Carson self-performed the grouting operations with Constellation Group. The use of very fine sand dictated a hybrid batching plan. The selected ready mix supplier (Clayton Companies) could not handle the sand at their plant. It was decided that Clayton would supply, premix the cement, water and the first two admixtures. Carson’s crew then introduced the sand into the trucks onsite and thereafter the third chemical admixture. Within the first two truck loads, the operation looked like a finely tuned ballet. Each truck required five 3,000-pound supersacks of sand. Over 1,680,000 pounds of very fine sand was handled.

Supersacks of sand took less than 90 seconds to lift, unload and reload. An admixture pump supplied by Sika Corporation took less than 2 minutes to add the Sika stabilizer. Truck drivers were then instructed to add a specific amount of additional water. This was required for three reasons: to avoid splashing as the trucks went down the road; to wash all the sand and admixture into the barrel; and to maintain the ability to monitor and adjust the final mix.


Quality control at this point was to check the truck tickets and unit weight of the thermal grout. The unit weight is checked against the lowest allowable weight as tested by Geotherm. If the unit weight (also called slurry density or specific gravity) is above the minimums, it will produce thermal grout meeting or exceeding the performance of the test samples. As a general finding, nearly all field tests showed weights 1 to 2 percent above minimums. Although not a requirement, efflux (flow) using a standard ASTM C-939 flow cone showed results less than 20 seconds which is a very fluid grout. This work took place during the summer. It was decided to substitute ice for some water during the hottest days to lower the initial temperature of the grout. Even on the hottest days, initial temperature of the thermal grout did not exceed 90 degrees F as tested with a laser thermometer.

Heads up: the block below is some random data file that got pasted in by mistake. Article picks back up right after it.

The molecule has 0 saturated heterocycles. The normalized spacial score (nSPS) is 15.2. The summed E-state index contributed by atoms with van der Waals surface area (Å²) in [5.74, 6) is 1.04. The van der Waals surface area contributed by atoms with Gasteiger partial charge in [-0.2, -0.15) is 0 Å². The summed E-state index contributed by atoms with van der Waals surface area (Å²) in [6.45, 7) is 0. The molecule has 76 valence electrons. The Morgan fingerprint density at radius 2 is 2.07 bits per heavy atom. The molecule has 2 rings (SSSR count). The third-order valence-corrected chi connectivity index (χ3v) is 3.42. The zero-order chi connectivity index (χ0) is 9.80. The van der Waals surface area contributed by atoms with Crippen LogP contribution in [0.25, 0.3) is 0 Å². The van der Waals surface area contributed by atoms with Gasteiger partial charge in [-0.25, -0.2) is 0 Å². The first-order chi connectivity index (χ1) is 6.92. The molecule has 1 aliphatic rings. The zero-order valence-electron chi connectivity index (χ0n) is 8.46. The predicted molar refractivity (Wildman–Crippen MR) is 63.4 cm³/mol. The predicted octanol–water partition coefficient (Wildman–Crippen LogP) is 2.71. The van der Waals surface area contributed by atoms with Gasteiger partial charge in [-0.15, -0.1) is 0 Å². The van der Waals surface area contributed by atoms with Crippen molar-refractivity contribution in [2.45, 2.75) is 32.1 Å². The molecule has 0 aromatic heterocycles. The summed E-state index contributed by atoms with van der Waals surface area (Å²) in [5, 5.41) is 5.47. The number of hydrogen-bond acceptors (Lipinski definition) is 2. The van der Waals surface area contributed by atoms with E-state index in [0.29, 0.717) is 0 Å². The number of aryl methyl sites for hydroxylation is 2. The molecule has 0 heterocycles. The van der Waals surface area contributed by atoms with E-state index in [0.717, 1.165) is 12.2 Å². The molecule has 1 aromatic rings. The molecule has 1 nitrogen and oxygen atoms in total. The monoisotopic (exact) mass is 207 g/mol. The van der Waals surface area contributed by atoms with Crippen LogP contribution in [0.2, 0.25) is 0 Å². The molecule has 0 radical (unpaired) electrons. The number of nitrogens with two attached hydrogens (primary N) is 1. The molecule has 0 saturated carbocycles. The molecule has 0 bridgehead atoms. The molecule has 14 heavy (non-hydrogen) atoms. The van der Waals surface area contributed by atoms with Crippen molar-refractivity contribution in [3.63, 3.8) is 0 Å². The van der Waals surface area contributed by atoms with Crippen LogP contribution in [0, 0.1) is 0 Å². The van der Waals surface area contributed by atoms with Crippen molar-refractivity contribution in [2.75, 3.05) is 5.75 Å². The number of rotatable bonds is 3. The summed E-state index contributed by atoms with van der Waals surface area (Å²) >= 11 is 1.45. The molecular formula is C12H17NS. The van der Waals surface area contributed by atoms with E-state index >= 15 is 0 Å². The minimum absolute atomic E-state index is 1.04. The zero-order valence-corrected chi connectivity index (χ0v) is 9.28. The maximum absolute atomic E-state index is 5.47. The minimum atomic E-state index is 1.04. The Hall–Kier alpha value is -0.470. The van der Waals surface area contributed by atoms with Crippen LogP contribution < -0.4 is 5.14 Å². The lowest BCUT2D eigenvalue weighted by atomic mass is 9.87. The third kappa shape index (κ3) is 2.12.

Thermal grouting proceeded in an orderly fashion. On the first bore, it was necessary to utilize all three grout pipes (two from the primary side; one from the far side) because of delays in delivery. This bore took two days to complete. Thereafter, grouting was done in one day per bore, utilizing the primary (centrally located) grout pipe and the secondary (near side short pipe). Operational parameters determined it was necessary to leave a short section (less than 50 to 75-feet) ungrouted from several bores so the casings and conduits could be excavated, lowered and tied into other underground structures.

Roughly 1,260 cubic yards of grout was pumped over seven non-consecutive days. Scheduling included working around deliveries of cable spools (up to 100,000 pounds) and ready mix trucks delivering fluidized thermal backfill for the open-cut portion of the work.

Several records were believed to have been set on this project:
• Thermal Grout: largest thermal grouting project: 1260 cubic yards on one project;\
• Fusible PVC: largest fusible PVC conduit project;
• Longest HDD thermal grout project, total footage 11,000 feet

Carson Corporation, (201) 230-4686,
Underground Solutions, (858) 679-9551,
Underground Devices Inc., (847) 205-9000,
Vermeer Corp., (888) 837-6337,
Constellation Group LLC, (410) 484 0672;